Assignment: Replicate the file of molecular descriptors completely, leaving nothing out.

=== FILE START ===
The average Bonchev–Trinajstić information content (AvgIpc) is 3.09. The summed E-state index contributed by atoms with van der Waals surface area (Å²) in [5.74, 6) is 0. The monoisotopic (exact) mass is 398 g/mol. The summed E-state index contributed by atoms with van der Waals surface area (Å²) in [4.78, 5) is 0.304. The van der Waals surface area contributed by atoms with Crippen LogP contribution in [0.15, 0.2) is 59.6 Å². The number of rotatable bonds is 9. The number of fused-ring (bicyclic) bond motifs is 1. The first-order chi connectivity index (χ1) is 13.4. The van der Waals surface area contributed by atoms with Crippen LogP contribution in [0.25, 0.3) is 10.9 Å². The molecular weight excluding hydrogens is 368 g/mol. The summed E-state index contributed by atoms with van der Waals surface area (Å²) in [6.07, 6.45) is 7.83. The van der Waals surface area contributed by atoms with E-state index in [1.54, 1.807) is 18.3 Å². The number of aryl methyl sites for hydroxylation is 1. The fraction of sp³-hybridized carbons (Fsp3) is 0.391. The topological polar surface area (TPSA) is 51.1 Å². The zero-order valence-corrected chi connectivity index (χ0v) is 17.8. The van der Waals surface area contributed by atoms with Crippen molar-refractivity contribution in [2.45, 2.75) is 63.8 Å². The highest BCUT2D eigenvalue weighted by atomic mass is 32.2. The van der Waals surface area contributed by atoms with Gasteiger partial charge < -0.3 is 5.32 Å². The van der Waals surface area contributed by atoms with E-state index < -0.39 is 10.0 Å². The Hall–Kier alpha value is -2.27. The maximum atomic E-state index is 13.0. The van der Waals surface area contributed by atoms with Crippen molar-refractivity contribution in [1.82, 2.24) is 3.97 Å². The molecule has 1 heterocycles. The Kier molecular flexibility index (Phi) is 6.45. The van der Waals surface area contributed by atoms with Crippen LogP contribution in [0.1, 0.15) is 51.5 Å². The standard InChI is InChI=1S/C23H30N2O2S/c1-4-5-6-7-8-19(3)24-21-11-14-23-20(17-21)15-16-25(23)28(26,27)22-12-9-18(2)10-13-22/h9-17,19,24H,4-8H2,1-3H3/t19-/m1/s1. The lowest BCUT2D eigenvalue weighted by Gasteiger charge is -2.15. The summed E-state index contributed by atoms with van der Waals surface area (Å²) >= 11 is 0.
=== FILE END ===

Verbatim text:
The average Bonchev–Trinajstić information content (AvgIpc) is 3.09. The summed E-state index contributed by atoms with van der Waals surface area (Å²) in [5.74, 6) is 0. The monoisotopic (exact) mass is 398 g/mol. The summed E-state index contributed by atoms with van der Waals surface area (Å²) in [4.78, 5) is 0.304. The van der Waals surface area contributed by atoms with Crippen LogP contribution in [0.15, 0.2) is 59.6 Å². The number of rotatable bonds is 9. The number of fused-ring (bicyclic) bond motifs is 1. The first-order chi connectivity index (χ1) is 13.4. The van der Waals surface area contributed by atoms with Crippen LogP contribution in [0.25, 0.3) is 10.9 Å². The molecular weight excluding hydrogens is 368 g/mol. The summed E-state index contributed by atoms with van der Waals surface area (Å²) in [6.07, 6.45) is 7.83. The van der Waals surface area contributed by atoms with E-state index in [1.54, 1.807) is 18.3 Å². The number of aryl methyl sites for hydroxylation is 1. The fraction of sp³-hybridized carbons (Fsp3) is 0.391. The topological polar surface area (TPSA) is 51.1 Å². The zero-order valence-corrected chi connectivity index (χ0v) is 17.8. The van der Waals surface area contributed by atoms with Crippen molar-refractivity contribution in [2.45, 2.75) is 63.8 Å². The highest BCUT2D eigenvalue weighted by atomic mass is 32.2. The van der Waals surface area contributed by atoms with Gasteiger partial charge < -0.3 is 5.32 Å². The van der Waals surface area contributed by atoms with E-state index < -0.39 is 10.0 Å². The Hall–Kier alpha value is -2.27. The maximum atomic E-state index is 13.0. The van der Waals surface area contributed by atoms with Crippen molar-refractivity contribution in [1.82, 2.24) is 3.97 Å². The molecule has 1 heterocycles. The Kier molecular flexibility index (Phi) is 6.45. The van der Waals surface area contributed by atoms with Crippen LogP contribution in [0.1, 0.15) is 51.5 Å². The standard InChI is InChI=1S/C23H30N2O2S/c1-4-5-6-7-8-19(3)24-21-11-14-23-20(17-21)15-16-25(23)28(26,27)22-12-9-18(2)10-13-22/h9-17,19,24H,4-8H2,1-3H3/t19-/m1/s1. The lowest BCUT2D eigenvalue weighted by Gasteiger charge is -2.15. The summed E-state index contributed by atoms with van der Waals surface area (Å²) >= 11 is 0.